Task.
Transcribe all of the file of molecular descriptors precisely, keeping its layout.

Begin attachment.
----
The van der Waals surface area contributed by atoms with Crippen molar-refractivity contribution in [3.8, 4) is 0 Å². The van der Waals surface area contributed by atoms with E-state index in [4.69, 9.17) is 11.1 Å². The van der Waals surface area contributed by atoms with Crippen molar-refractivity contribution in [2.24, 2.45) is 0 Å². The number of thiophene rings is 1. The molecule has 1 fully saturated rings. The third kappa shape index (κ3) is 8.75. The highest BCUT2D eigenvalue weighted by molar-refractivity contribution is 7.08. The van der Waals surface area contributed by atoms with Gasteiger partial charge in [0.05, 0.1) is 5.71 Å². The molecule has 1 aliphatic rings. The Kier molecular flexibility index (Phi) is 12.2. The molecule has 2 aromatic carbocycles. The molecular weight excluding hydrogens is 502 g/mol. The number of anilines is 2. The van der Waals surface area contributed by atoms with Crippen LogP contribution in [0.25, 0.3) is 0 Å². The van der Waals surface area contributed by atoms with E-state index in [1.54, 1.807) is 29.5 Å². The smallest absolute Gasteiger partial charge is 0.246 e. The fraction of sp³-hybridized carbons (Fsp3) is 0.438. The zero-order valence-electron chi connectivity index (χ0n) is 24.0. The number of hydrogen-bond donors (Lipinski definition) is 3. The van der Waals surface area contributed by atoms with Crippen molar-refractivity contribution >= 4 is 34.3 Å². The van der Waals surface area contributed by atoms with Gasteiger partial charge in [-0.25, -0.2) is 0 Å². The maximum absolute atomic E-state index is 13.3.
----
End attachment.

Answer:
The van der Waals surface area contributed by atoms with Crippen molar-refractivity contribution in [3.8, 4) is 0 Å². The van der Waals surface area contributed by atoms with E-state index in [4.69, 9.17) is 11.1 Å². The van der Waals surface area contributed by atoms with Crippen molar-refractivity contribution in [2.24, 2.45) is 0 Å². The number of thiophene rings is 1. The molecule has 1 fully saturated rings. The third kappa shape index (κ3) is 8.75. The highest BCUT2D eigenvalue weighted by molar-refractivity contribution is 7.08. The van der Waals surface area contributed by atoms with Gasteiger partial charge in [0.05, 0.1) is 5.71 Å². The molecule has 1 aliphatic rings. The Kier molecular flexibility index (Phi) is 12.2. The molecule has 2 aromatic carbocycles. The molecular weight excluding hydrogens is 502 g/mol. The number of anilines is 2. The van der Waals surface area contributed by atoms with Crippen LogP contribution in [0.25, 0.3) is 0 Å². The van der Waals surface area contributed by atoms with E-state index in [1.54, 1.807) is 29.5 Å². The smallest absolute Gasteiger partial charge is 0.246 e. The fraction of sp³-hybridized carbons (Fsp3) is 0.438. The zero-order valence-electron chi connectivity index (χ0n) is 24.0. The number of hydrogen-bond donors (Lipinski definition) is 3. The van der Waals surface area contributed by atoms with Crippen molar-refractivity contribution >= 4 is 34.3 Å². The van der Waals surface area contributed by atoms with Gasteiger partial charge in [-0.25, -0.2) is 0 Å². The maximum absolute atomic E-state index is 13.3.